DBT plus mammo finds more cancers -- dense tissue or not

2015 10 19 16 14 34 2 Breast Screening Mammo 200

Studies suggest that digital breast tomosynthesis (DBT) not only improves cancer detection rates, it also decreases recall rates, especially in women with dense breast tissue. But it's also beneficial for women who don't have dense tissue, according to research published in the April 26 issue of the Journal of the American Medical Association.

When combined with digital mammography, DBT decreased recall rates 14% and improved cancer detection rates 48% in women with dense tissue. In addition, in women with fatty breast tissue, the recall rate was 12% lower and the cancer detection rate was 30% higher.

"The message in our data is that whether a woman has dense tissue or not, tomosynthesis is beneficial," lead author Dr. Elizabeth Rafferty of L&M Radiology in West Acton, MA, told AuntMinnie.com. "We're used to incremental gains when a new technology is introduced, but these results are beyond incremental."

Parsing density

Rafferty and colleagues used data from their 2014 study, also published in JAMA, which found that adding DBT to mammography screening boosted the detection of invasive cancer by more than a third compared to mammography alone, and reduced the number of false positives by 15%.

Dr. Elizabeth Rafferty of L&M Radiology.Dr. Elizabeth Rafferty of L&M Radiology.

For the new research, they focused specifically on DBT's efficacy across four breast density categories, assessing overall and invasive cancer detection rates and recall rates for mammography alone and for mammography with tomosynthesis. The four density categories covered tissue that was almost entirely fatty, scattered fibroglandular, heterogeneously dense, or extremely dense (JAMA, April 26, 2016, Vol. 315:16, pp. 1784-1786).

The study consisted of more than 450,000 screening mammography exams: 278,906 were digital mammography alone and 173,414 were digital mammography plus tomosynthesis. From these exams, 2,157 cancers were identified.

The researchers then created two subgroups of tissue -- dense and nondense -- from the original four categories. Women with heterogeneously dense or extremely dense tissue were put in the dense category, while those with almost entirely fatty or scattered fibroglandular tissue were placed in the nondense category.

With the combination of digital mammography plus tomosynthesis, the overall recall rate per 1,000 screens decreased from 90 to 79 in women without dense tissue, while in those with dense tissue, the overall recall rate per 1,000 screens decreased from 127 to 109, according to Rafferty and colleagues.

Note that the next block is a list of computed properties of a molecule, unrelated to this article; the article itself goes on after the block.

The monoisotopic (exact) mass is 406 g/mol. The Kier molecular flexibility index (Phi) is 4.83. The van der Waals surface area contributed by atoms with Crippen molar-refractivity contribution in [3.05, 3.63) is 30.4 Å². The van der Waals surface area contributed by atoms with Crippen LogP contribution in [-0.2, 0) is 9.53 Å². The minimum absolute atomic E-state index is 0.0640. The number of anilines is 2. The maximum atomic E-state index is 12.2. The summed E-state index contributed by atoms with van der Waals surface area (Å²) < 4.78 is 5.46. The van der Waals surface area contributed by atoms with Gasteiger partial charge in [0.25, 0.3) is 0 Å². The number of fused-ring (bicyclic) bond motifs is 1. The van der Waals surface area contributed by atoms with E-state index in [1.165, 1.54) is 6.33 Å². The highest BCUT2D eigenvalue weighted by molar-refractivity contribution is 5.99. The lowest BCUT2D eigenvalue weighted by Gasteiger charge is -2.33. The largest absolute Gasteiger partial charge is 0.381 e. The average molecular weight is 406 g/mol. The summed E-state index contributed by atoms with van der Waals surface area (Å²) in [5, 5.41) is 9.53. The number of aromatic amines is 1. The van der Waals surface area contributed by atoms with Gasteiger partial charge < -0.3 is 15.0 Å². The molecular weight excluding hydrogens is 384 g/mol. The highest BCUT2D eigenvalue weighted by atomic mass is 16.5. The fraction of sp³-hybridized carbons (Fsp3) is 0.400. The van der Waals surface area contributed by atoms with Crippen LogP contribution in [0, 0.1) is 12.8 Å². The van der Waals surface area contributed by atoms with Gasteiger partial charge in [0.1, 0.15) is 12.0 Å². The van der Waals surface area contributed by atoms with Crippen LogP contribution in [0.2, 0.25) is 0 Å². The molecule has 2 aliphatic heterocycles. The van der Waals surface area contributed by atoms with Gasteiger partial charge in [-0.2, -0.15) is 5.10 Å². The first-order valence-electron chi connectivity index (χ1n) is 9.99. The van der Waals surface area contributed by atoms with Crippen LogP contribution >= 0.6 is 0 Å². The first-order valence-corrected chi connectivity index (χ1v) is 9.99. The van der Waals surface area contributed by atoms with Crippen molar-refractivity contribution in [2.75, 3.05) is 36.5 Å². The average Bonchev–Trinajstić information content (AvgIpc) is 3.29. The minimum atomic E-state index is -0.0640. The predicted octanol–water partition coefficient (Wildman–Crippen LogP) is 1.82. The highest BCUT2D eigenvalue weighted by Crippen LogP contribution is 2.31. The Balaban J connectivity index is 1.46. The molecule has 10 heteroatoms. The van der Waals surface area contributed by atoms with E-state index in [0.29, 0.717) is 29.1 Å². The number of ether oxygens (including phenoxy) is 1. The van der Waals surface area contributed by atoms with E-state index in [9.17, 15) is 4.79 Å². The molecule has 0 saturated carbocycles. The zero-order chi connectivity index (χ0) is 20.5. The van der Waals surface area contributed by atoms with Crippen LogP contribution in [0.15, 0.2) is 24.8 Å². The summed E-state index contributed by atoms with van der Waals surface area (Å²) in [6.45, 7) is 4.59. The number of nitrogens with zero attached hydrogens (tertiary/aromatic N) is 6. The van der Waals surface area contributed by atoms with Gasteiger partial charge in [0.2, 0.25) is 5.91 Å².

Recall, cancer detection, and positive predictive value (PPV) rates across the two density subgroups are shown in the following table.

Impact of DBT on breast screening by tissue type
  Nondense tissue Dense tissue
Digital mammo Digital mammo + DBT Digital mammo Digital mammo + DBT
Recalls per 1,000 screens 90 79 127 109
Cancers per 1,000 screens 4.2 5.1 4.5 5.8
Invasive cancers per 1,000 screens 3 4 2.9 4.2
PPV for recalls 5.1% 7.1% 3.8% 5.7%
All results were statistically significant.

When Rafferty's group broke out the data for each of the four density categories, the combination of digital mammography and tomosynthesis reached statistical significance across all measures for women with scattered fibroglandular and heterogeneously dense tissue, as well as for reduced recall rates in women with extremely dense tissue.

But the results did not reach statistical significance for women with almost entirely fatty tissue across all measures, or for women with extremely dense tissue for overall and invasive cancer detection and PPV for recall.

"The combined gains [of increased cancer detection and decreased recall rates] were largest for women with heterogeneously dense breasts ... but were not significant in women with extremely dense breasts," Rafferty and colleagues wrote.

Future directions

Tomosynthesis is still a limited resource, and many practices are trying to determine whether to implement the technology and, if so, to do it across the board or targeted to specific groups of women. These study findings may help clarify these questions and suggest a way to better personalize breast cancer screening, Rafferty said.

"We have this new technology that's better than mammography alone, so how do we parse its use among women with different densities?" she said. "For women with heterogeneously dense breast tissue, tomosynthesis represents a major improvement over digital mammography, while the degree of benefit in reducing recall rate and finding invasive cancers in women with extremely dense breast tissue -- which is about 6% of all women screened -- is real, but not as large. Knowing that can help us figure out how best to serve this population."

The results of the study also raise the possibility that DBT may obviate the need for supplemental screening for the majority of women with dense tissue. More than half of U.S. states have now passed breast density notification legislation, intended to inform women with dense tissue that they should discuss with their doctor whether they need supplemental imaging for breast cancer screening -- and most of those women are referred to ultrasound. But ultrasound tends to have a high false-positive rate, which is one of the most often mentioned "harms" of mammography screening.

"Our results give us a real opportunity to explore which women might really benefit from additional imaging, and which modality is most effective," Rafferty said.

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